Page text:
Perth sometimes gets a bad rap from Australia and the international community because it’s so isolated. Sure, it’s on the other side of the country from the capitals of the other states, but that just brings it closer to Asia, Europe, and oh — the rest of the world.

Besides its location, Perth has a lot going for it. It’s friendly, hot, and has a huge range of events in summer, not to mention the many year-round free attractions.

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Perth is one of the most isolated cities in the world. It’s closer to Singapore than Sydney!

The CBD is spread along the River Swan where you’ll also find the Esplanade and Bell Tower complex. Like most cities in Australia, Perth spreads into surrounding suburbs which seem to continue forever.

To the north of the CBD, you’ll find the party and restaurant suburb Northbridge. Beyond that are the two cafe and fashion regions of Mt Lawley and Leederville. If there are no events happening, these areas are much more lively than the city centre.

Fact box

Name: Perth
Place: Capital of Western Australia, Australia
Population: 1.6 million
Language: English
Known for: Swan River, Kings Park, nearby wine districts, surf beaches and water sports. It’s also home to the WACA, well known in cricketing circles.
Average temperatures: summer 25-40 / winter 10-20
Airports: Perth airport is both international and regional. See flights to Australia.
Price of a pint: AUD$7
Price of a dorm bed: AUD$25 to $35
Price of a public transport ticket: free in city centre, around AUD$1.50


We’ve been to review a few hostels around the city and those in the city suburbs seem to be nicer than those right in the middle of town. Three that caught our eye were Billabong Resort, Witch’s Hat and Emperor’s Crown.

In the mid-range, there are countless hotels in Perth and, to be honest, we haven’t been in many. One thing to note though, is the word “hotel” on the side of a building is not a guarantee of accommodation. Throughout Australia, but particularly noticeable here, a hotel is actually a pub. There are also a lot of B&Bs to choose from, but make sure you look into transport options before you book one, as it might be far removed from the city centre.

Chains like Hilton, Hyatt, Holiday Inn, Mercure all have 4.5 and 5 star hotels in Perth. They’re mainly situated in the CBD or the Burswood casino and entertainment complex which is home to many of Perth’s big events.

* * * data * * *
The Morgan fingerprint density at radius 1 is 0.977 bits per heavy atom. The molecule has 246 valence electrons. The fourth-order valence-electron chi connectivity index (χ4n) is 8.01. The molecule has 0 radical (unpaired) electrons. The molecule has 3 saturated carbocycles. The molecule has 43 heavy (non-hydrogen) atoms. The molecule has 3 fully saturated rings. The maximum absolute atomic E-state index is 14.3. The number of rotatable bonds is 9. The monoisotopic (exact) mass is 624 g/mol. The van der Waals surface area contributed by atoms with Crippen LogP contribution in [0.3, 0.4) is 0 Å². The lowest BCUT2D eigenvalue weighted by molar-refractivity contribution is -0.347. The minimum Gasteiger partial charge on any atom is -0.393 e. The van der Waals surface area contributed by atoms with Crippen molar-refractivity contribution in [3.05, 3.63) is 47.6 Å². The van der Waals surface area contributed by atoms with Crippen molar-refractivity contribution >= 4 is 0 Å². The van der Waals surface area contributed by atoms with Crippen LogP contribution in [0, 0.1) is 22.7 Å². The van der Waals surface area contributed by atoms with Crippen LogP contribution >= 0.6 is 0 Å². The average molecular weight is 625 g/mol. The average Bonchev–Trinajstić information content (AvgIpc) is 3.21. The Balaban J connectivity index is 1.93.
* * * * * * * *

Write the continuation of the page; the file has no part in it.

Australia’s food is based on its colonial British foundations but then spiced up by its closeness to Asia and the large Italian, Greek and other European communities. Perth is no different and a full variety of food can be found.

Once again, the suburbs outdo the CBD with Northbridge, Leederville and, to a lesser extent, Mt Lawley serving great dishes in small, friendly restaurants. Han’s cafe is somewhere to look out for: they have dozens of locations and serve good, cheap food from a variety of Asian countries. Or try Siena’s for Italian fare.

In the city, there’s a vegetarian Indian place where you can eat for a donation: Annalakshmi on the Swan by Bell Tower. It’s a budget traveller’s dream. As is Miss Maud’s factory sale on Saturday mornings, where you can get upmarket bakery food for a fraction of what you’d pay in the Miss Maud’s cafes.

Head to Fremantle or other markets for fresh fruit and veges, and there are a lot of good butchers and specialist shops to choose from.

Perth’s real glory isn’t its food, it’s the drink. Two micro-breweries are really top notch: Little Creatures, based in Fremantle, has a cafe that’s perfect for Sunday brunch, and Feral Breweries in the Swan Valley is a worthwhile stop during a winery tour. If you are going wine-tasting, we recommend Houghtons for their gardens, Upper Reach for the quality and range of their wines, and Jane Brook for their service and fantastic gold-leaf wine.


Transport in Perth is constantly being upgraded, and the current system is mostly efficient and well-priced. The train network especially is great: the trains are clean, they run on time, and the price is fair. If only it was more extensive, it’d be perfect.

As it is, if you catch the train you’ll probably need to catch a bus as well to ultimately reach your destination. That’s fine, buses are frequent but don’t always run to schedule. You’ll spend more time than you want to waiting for a bus.

Luckily, the transport system is integrated — you can buy one ticket for all your journeys on Transperth services, which also includes a ferry across the Swan. The SmartRider card gives you an additional discount, but you have to pay for the card to begin with, and you have to tag on and off or you get a fine (and it’s easy to forget to tag off, let me tell you).

The best part about Perth transport is the FTZ — the free tranzit zone. This basically means you can travel for free in the city centre, on any bus or train. There are even special buses that just trawl the city centre, called CATs (or Central Area Transit buses for the uninitiated). The three routes – red, blue and yellow — cover most of the city centre between them.